I am actually writing this story for my 10 year old daughter Maia who was diagnosed with AS and more…
My daughter Maia was born on November 17, 2002,through an IVF procedure. I lost her twin at 11 weeks and five days. Maia came into this world a fighter eight weeks early, she was supposed to be a Christmas baby. Maia was a healthy baby until the age of two. She began to have ear infections every few weeks, sinus infections, and finally ended up having three sets of tubes, sinus window surgery, and tons of antibiotics later to be told that it was ju
st a stage, that her immune system just wasn’t as strong as other kids. She went through many more bouts of infections and we saw infectious disease doctors, immunologists, allergists, ENT’s, and no one could find anything wrong with her. She got stronger and was basically healthy until 2010 when she started all over again with monthly ear, upper respiratory, and throat infections, as well as strep every other month. Maia was on a different antibiotic every month until they just stopped working!
Then in November 2012, her world fell apart. Literally fell apart. She began to complain that she couldn’t continue to cheerlead (her absolute passion), play softball, or do gymnastics. We were in total shock and just thought maybe she was burnt out for doing too much but it was quite the opposite. She began to complain that her left ankle was hurting her. We thought it was just a simple injury, but it didn’t go away. We went to the orthopedist doctor and he told her she had “Sever’s Disease,” growing pains, and it would go away. They cast her ankle at a 90 degree angle for three weeks. She was in more pain than ever and they recast her again for two weeks. NOTHING HELPED. She came out of the cast and they booted her for eight weeks. I had to get a second opinion so we went to a new ortho doctor and he said, by the looks of her MRI, she should go see a rheumatologist. I was stunned. I didn’t even know what a rheumatologist did. I asked a million questions that this doctor couldn’t answer. I left his office with my daughter and husband, all of us crying.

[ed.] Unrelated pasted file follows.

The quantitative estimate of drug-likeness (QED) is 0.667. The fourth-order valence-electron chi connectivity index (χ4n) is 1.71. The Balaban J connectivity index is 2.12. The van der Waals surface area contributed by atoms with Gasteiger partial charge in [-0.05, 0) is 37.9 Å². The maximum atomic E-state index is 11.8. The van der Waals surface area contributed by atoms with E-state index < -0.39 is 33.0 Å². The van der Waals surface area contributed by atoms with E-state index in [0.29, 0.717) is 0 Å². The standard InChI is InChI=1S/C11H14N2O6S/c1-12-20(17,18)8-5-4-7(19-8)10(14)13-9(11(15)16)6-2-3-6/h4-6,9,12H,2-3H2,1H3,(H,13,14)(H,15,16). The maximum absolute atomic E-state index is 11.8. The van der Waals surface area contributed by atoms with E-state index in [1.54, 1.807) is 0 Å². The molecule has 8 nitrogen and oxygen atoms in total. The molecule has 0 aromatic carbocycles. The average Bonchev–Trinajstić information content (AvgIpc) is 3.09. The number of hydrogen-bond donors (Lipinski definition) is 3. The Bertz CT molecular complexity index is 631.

Here is where is gets tricky. We went to the #1 TOP RATED pediatric rheumatologist in our area. We waited a month to get an appointment. We then waited another four hours in the office for him to see us. He walked into the room, looked at my daughter, touched her ankle and her shoulders, she jumped with some pain and began to cry. He said verbatim, “There is nothing wrong with this child, she is too dramatic, I barely touched her, and she jumped off the table, she needs a psychiatrist, some sleeping pills, and maybe she has fibromyalgia, but I doubt it. Come see me in six weeks.” Then he dismissed us. We waited the six weeks while my daughter began to get worse and have pain in her lower back and her left shoulder. We went back to the rheumatologist and he said again verbatim, “Her blood work came back fine, she is faking it and she needs to get psychological help.” Needless to say we didn’t go back to that doctor.